Coding your first Flask Application

  1. Install flask
pip install flask

2. Check if it’s successfully installed

flask --version
  1. Create a new python file and write a Hello World code, let’s say app.py
from flask import Flask #Flask is an object#now we will create a flask app using that Flask object by calling the Flask constructor [Flask()]app = Flask(__name__) #in case you are not so well versed with py, then __name__ references this file#now the actual thing begins
#let's define a url
@app.route('/') #base url
def hello():
return "Hello World"
if __name__ == "__main__":
app.run(debug=True) #it's for devs who are running this code on the terminal so that if the code encounters some errors, they get to see them on the terminal

Read the comments in order to understand the code better. Now run your code. If you are using your terminal, then type in the following and hit Enter.

python app.py

As we don’t have our own domain name, we will be running on our localhost, which is, http://127.0.0.1:5000/

  1. Now let’s code to say personalized Hello by passing parameters, add the below snippet to app.py and play with it!
@app.route('/home/<string:name>')
def hello(name):
return "Hello, " + name

Know about the GET and POST requests(sounds scary?? No worries, it’s all in the name, will be quite simple to understand!), and also REMEMBER, the return statements simply spit whatever that is asked to return, for that sake even raw HTML code by using multi-line string, i.e

return ''' <h1> Hello World </h1>
<h2> Line 2 </h2> '''
  1. Create a new folder called ‘templates’ within the same folder as the app.py. After that, create a HTML file inside templates, let’s say ‘index.html’

Quick Tip: If you are using VSCode, then install HTML Boilerplate extension if you haven’t already, it will save some of your precious seconds

<!DOCTYPE html><html lang="en">
<head>
<meta charset="UTF-8">
<meta http-equiv="X-UA-Compatible" content="IE=edge">
<meta name="viewport" content="width=device-width, initial-scale=1.0">
</head>
<body>
<h1>Hello World</h1></body>
</html>

2. Now we will render HTML file with flask, to do that we have to import render_template

from flask import Flask, render_template

And then make the below change in app.py,

@app.route('/')
def index():
return render_template('index.html')

Now, the flask application will be rendering with the HTML file, and feel free to make changes to your HTML file and check out the changes.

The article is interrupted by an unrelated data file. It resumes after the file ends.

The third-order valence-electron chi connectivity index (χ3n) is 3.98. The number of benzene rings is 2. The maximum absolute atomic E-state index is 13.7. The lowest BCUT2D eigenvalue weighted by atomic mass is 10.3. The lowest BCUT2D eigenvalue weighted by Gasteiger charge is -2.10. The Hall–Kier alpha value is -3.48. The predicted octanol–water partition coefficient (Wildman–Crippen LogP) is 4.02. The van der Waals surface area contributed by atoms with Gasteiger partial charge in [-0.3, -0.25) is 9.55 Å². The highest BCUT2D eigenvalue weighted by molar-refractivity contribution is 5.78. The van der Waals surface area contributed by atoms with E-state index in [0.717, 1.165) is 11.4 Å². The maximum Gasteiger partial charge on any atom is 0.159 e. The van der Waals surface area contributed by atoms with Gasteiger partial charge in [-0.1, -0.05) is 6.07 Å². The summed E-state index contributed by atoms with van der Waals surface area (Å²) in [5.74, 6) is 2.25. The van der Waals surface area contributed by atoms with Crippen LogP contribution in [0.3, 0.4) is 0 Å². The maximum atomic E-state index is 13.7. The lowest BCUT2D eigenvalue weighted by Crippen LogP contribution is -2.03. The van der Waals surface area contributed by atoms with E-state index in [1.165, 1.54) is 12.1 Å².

Now let’s try template inheritence so that we have all the commonly used blocks at the same place. We will be using something called jinja2(we can write loops in html file, cool right!!!!!!!!!), which comes with flask. Example of the current page using jinja2 syntax, let’s create another html page, ‘base.html’

<!DOCTYPE html>
<html lang="en">
<head>
<meta charset="UTF-8">
<meta http-equiv="X-UA-Compatible" content="IE=edge">
<meta name="viewport" content="width=device-width, initial-scale=1.0">
{% block head %} {% endblock %}</head>
<body>
{% block body %} {% endblock %}</body>
</html>

Change the content of ‘index.html’ like below, connecting it with ‘base.html’

{% extends 'base.html' %}
{% block head %}<title>Home</title>{% endblock %}{% block body %}<h1>Home page</h1>{% endblock %}

First, create a list/dictionary, dictionary is preferable as it works very well with jinja. Let’s create a list of dictionary now,

students = [
{
'name': 'Arjun',
'remark': 'He is a good singer.'
},
{
'name': 'Harsh',
'remark': 'He is a good dancer.'
}
]

It’s just an example, feel free to create your own personalised list, with personalised attributes and size.

Add the below code, or modify the existing code accordingly,

@app.route('/students')
def students():
return render_template('students.html', school=students)

Add the below code to the body of your html page,

{% for post in posts %}
<h2>{{ school.name }}</h2>
<p>{{ school.remark }}</p>
{% endfor %}

Also, let’s say you have added some more attribites to each dictionary, like teacher, clubs, subjects etc, and one of the student isn’t part of any club so you exclude that attribute while creating the dictionary for him/her. Now, when you are trying to print all these attributes, jinja prints the data available and ignores if it is not, instead of throwing errors.

You can check if some data is missing though! Use If loop and check if the particular attribute is present and perform some actions accordingly. Eg,

{% if student.club %}
<h3>Part of: {{ student.club }}</h3>
{% else %}
<h3>Part of: N/A</h3>
{% endif %}

You can also link your css file to html using jinja, which is a more robust way. Systax to do it will be,

<link rel="stylesheet" href="{{ rl_for('static',filename='css/main.css') }}"> #path for css file is (./static/css/main.css)

Developer | Explorer